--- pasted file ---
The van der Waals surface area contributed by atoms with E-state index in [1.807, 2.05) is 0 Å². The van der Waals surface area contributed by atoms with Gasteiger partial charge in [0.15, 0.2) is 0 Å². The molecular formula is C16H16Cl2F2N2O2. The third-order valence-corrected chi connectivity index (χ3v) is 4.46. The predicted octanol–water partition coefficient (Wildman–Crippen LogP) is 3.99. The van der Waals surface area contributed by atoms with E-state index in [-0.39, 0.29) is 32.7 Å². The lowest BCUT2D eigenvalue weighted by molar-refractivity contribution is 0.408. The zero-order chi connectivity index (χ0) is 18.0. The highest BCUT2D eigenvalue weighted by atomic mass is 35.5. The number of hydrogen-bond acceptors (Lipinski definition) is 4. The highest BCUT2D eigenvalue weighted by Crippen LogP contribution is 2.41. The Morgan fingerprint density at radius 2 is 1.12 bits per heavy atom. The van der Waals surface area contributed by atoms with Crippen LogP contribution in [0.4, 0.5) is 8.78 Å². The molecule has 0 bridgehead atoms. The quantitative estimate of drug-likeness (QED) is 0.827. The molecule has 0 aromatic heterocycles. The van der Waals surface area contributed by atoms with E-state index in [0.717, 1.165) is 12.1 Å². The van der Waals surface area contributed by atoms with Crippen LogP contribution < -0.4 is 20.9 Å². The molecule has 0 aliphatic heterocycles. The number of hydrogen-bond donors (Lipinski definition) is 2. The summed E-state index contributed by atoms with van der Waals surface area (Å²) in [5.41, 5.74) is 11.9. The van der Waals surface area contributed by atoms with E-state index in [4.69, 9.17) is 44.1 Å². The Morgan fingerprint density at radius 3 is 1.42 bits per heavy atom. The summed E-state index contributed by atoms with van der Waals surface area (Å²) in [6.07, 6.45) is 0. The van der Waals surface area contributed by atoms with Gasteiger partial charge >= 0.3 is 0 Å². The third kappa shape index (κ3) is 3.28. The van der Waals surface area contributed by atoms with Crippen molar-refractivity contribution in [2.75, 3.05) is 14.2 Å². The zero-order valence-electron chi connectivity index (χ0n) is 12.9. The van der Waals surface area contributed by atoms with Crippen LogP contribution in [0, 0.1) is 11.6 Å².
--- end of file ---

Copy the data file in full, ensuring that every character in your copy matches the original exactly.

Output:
The van der Waals surface area contributed by atoms with E-state index in [1.807, 2.05) is 0 Å². The van der Waals surface area contributed by atoms with Gasteiger partial charge in [0.15, 0.2) is 0 Å². The molecular formula is C16H16Cl2F2N2O2. The third-order valence-corrected chi connectivity index (χ3v) is 4.46. The predicted octanol–water partition coefficient (Wildman–Crippen LogP) is 3.99. The van der Waals surface area contributed by atoms with E-state index in [-0.39, 0.29) is 32.7 Å². The lowest BCUT2D eigenvalue weighted by molar-refractivity contribution is 0.408. The zero-order chi connectivity index (χ0) is 18.0. The highest BCUT2D eigenvalue weighted by atomic mass is 35.5. The number of hydrogen-bond acceptors (Lipinski definition) is 4. The highest BCUT2D eigenvalue weighted by Crippen LogP contribution is 2.41. The Morgan fingerprint density at radius 2 is 1.12 bits per heavy atom. The van der Waals surface area contributed by atoms with Crippen LogP contribution in [0.4, 0.5) is 8.78 Å². The molecule has 0 bridgehead atoms. The quantitative estimate of drug-likeness (QED) is 0.827. The molecule has 0 aromatic heterocycles. The van der Waals surface area contributed by atoms with E-state index in [0.717, 1.165) is 12.1 Å². The van der Waals surface area contributed by atoms with Crippen LogP contribution < -0.4 is 20.9 Å². The molecule has 0 aliphatic heterocycles. The number of hydrogen-bond donors (Lipinski definition) is 2. The summed E-state index contributed by atoms with van der Waals surface area (Å²) in [5.41, 5.74) is 11.9. The van der Waals surface area contributed by atoms with E-state index in [4.69, 9.17) is 44.1 Å². The Morgan fingerprint density at radius 3 is 1.42 bits per heavy atom. The summed E-state index contributed by atoms with van der Waals surface area (Å²) in [6.07, 6.45) is 0. The van der Waals surface area contributed by atoms with Gasteiger partial charge >= 0.3 is 0 Å². The third kappa shape index (κ3) is 3.28. The van der Waals surface area contributed by atoms with Crippen molar-refractivity contribution in [2.75, 3.05) is 14.2 Å². The zero-order valence-electron chi connectivity index (χ0n) is 12.9. The van der Waals surface area contributed by atoms with Crippen LogP contribution in [0, 0.1) is 11.6 Å².